CENTRAL EURASIA IN THE NEW GEOPOLITICAL AND GEO-ECONOMIC DIMENSIONS
Eldar ISMAILOV, Murad ESENOV
Eldar Ismailov, Ph.D. (Econ.), Director of the Institute of Strategic Studies of the Caucasus, Chairman of the Editorial Board of Central Asia and the Caucasus (Baku, Azerbaijan)
Murad Esenov, D.Sc. (Political Science), Director of the Institute for Central Asian and Caucasian Studies, Editor-in-Chief of Central Asia and the Caucasus (Luleå, Sweden)
On the political map of the world, Central Eurasia (CEA), which has stood for centuries at the crossroads of the vital arteries between Western Europe and Eastern Asia, is comprised today of nine sovereign states—Afghanistan, Kazakhstan, Kyrgyzstan, Tajikistan, Turkmenistan, Uzbekistan, Azerbaijan, Armenia, and Georgia.1 Although a historically interdependent, single, socioeconomic area, CEA unites countries which differ immensely in terms of their natural geographic characteristics (territorial relief, supplies of natural resources, area, and so on), economic potential (level of production, investments, incomes, and so on), human development, attitude toward reform, social, environmental, and administrative standing, and willingness to engage in cooperation. Despite these differences, the countries of the region have much in common (mainly of a transitive nature), partly due to their centuries-long common political and economic history (particularly when they formed a part of the Soviet Union) and Soviet heritage, and partly to their significant interdependence in trade, water and energy systems, the environment, difficulties in gaining access to the world markets, and vulnerability to natural disasters and man-induced threats.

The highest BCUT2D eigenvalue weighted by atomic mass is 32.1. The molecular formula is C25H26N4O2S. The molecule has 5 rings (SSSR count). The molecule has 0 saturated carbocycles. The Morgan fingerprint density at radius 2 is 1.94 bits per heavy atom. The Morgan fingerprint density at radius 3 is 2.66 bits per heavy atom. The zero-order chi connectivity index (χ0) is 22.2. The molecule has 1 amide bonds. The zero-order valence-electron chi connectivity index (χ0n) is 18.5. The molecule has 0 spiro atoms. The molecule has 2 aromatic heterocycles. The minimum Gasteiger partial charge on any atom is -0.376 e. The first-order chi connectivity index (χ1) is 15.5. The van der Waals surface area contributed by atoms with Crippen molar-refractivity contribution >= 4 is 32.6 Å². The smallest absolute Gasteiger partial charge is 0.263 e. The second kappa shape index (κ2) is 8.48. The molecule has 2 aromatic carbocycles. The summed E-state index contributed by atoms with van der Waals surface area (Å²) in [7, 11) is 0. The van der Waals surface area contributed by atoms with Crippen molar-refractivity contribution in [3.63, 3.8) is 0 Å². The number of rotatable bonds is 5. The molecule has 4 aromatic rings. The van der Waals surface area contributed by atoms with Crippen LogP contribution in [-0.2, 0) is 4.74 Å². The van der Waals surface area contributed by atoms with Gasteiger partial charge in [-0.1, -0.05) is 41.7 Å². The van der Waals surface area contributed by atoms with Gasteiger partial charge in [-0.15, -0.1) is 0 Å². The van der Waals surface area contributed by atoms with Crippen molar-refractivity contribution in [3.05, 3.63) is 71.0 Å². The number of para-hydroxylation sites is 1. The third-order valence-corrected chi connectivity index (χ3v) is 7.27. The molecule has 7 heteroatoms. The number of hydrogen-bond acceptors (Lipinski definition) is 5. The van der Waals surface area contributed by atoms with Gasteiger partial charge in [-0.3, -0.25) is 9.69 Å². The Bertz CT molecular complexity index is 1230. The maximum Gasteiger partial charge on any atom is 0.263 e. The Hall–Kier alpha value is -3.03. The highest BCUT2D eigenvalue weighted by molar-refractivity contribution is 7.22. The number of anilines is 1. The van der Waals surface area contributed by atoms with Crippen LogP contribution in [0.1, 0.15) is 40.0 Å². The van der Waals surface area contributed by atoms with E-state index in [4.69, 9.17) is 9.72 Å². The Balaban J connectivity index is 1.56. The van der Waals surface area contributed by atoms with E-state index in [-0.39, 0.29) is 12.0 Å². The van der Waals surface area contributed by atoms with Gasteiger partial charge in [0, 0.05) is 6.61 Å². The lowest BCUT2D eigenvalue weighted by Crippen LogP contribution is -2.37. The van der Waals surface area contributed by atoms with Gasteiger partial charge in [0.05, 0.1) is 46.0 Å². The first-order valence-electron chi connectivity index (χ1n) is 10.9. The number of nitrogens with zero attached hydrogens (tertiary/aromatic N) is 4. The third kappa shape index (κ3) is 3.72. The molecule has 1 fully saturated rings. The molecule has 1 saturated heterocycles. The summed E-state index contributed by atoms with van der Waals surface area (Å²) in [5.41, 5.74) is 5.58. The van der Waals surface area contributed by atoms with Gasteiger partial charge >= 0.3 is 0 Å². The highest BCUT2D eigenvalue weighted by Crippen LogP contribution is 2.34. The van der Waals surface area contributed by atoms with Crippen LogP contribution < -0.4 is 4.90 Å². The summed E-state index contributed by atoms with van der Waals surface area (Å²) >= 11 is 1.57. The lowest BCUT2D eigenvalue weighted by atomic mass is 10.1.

Along with this, based on geopolitical and geo-economic expediency, the need and importance of integrating the region into a single integral formation are growing. The stability currently achieved in the region is still rather tenuous, and although the problems arising primarily relate to the region’s countries themselves, they are arousing the increasing concern and involvement of other nations. The range of these problems is rather broad and includes military conflicts, drug trafficking, political, international, religious, economic, and other controversies. These and other problems, which are arising to a certain extent as the result of outside influence on the Central Eurasian region, are having a detrimental effect on the countries around it (Russia, Iran, Turkey, China, India, and Pakistan), as well as on the rest of the world as a whole. This is why, in addition to being a potential market for other countries, the region is also viewed as a source of specific threats, which is making regional stability and regional consent issues of urgent importance.
Dramatic changes occurred in the CEA countries after the Soviet Union ceased to exist as an entity of international law and geopolitical reality and the world socialist system collapsed. These changes were manifested in increased tension in interstate relations and aggravation of the existing historical ethnic and, in particular, territorial disputes. This in turn had an extremely negative impact on the situation in these countries and caused abrupt downward trends in all areas of socioeconomic life during the transition period. Over time, the states of the region were able to make up to one extent or another for what they had lost, but this did not compensate for all the losses in the region. For example, the breakdown in ties and appearance of new borders between the region’s states disrupted supply and demand and raised barriers hindering trade, transit, and payments, thus causing many industrial and agricultural enterprises in the CEA countries to go bankrupt. The consequences of political, economic, and social disintegration were similar throughout the post-Soviet expanse, but we believe they were most intensely manifested in CEA. This is because the region has no access to the sea, depends heavily on external relations and financial transfers, is at the mercy of political conditions, has weak state institutions, and so on.